My friends in Amsterdam are organizing a special Mobile Monday event on June 1, 2009, that features some of today’s great mobile thinkers, such as Howard Rheingold and Alan Moore. An all-star lineup will discuss the future of mobile and mobile applications. If you are in […] Read more »

[qi:105] The Federal Communications Commission issued an order today that makes number portability faster. Carriers now have one day instead of four to switch phone numbers when requested by a customer’s new carrier. Large carriers have nine months to comply with this rule. The new order […] Read more »

Nearly 1.6 million new Net users signed up for broadband from top 10 providers in the U.S. during the first quarter of 2009. That is about 600,000 more than 1.01 million net additions in the fourth quarter of 2008, reports Bruce Leichtman’s research company, Leichtman Research. […] Read more »

Earlier this week my colleague Kevin Tofel asked what would happen if Cloud Engines, the company behind Pogoplug, went out of business. To address such concerns, Cloud Engines has done two things: it promised to put its software in open source in case of bankruptcy and […] Read more »

T-Mobile USA is feeling optimistic about Android and the future of mobile apps — and cautious when it comes to Symbian. In this interview, I chat with Cole Brodman, chief technology officer of T-Mobile USA, about innovation in the mobile industry and why his company is confident that its new HSPA+ network should be enough to compete with Verizon’s LTE network. Read more »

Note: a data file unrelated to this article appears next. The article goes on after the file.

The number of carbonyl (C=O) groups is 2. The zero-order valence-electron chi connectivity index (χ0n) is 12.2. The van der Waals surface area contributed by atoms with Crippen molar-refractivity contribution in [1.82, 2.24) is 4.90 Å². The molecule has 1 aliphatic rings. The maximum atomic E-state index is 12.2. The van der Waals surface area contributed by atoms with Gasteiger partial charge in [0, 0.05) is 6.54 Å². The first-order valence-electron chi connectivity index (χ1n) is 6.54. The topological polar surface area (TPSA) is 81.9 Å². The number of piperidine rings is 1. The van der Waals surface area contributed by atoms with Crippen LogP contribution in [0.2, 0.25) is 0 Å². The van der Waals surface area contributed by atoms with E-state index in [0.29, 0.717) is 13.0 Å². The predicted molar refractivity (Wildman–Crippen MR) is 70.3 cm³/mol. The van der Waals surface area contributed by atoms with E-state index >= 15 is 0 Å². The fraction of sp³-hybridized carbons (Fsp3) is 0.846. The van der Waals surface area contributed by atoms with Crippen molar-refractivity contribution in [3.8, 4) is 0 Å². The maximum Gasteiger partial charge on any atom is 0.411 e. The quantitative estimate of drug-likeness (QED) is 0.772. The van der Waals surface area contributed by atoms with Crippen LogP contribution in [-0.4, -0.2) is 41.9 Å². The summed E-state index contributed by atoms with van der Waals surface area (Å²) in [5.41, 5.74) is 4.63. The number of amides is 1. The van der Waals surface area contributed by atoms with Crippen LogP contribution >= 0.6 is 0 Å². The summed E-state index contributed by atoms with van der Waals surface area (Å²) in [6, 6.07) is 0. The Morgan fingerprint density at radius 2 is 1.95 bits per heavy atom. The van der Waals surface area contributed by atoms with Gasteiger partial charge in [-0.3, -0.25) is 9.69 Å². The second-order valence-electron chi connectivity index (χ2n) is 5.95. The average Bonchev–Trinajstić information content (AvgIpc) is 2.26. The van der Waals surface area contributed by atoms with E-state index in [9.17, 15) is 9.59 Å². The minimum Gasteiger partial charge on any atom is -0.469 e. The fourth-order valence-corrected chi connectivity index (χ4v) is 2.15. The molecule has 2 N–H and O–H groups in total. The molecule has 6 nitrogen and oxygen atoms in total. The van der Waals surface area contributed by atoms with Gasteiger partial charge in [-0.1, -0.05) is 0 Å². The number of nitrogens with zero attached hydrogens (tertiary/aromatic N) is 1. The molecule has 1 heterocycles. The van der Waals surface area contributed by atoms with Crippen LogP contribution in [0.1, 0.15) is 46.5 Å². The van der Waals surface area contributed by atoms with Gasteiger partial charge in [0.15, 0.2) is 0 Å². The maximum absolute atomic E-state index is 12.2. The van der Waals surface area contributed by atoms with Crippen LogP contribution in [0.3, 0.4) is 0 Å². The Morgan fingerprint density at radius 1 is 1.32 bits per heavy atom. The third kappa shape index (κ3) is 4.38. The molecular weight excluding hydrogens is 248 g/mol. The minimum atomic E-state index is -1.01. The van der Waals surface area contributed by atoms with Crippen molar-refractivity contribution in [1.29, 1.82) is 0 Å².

We are only a few weeks away from Structure 09, our annual conference that delves into issues such as cloud computing, web infrastructure and impact of ultraband technologies on the Internet.  We have two keynote speakers joining us on June 25: Mark Benioff, CEO of Salesforce.com. […] Read more »

[qi:004] Howard Kurtz, media columnist for The Washington Post, in a harsh critique of the newspaper industry, writes today that: The people who run such companies bear a considerable share of the blame. In 1993, just before the Internet became a consumer force, I argued in […] Read more »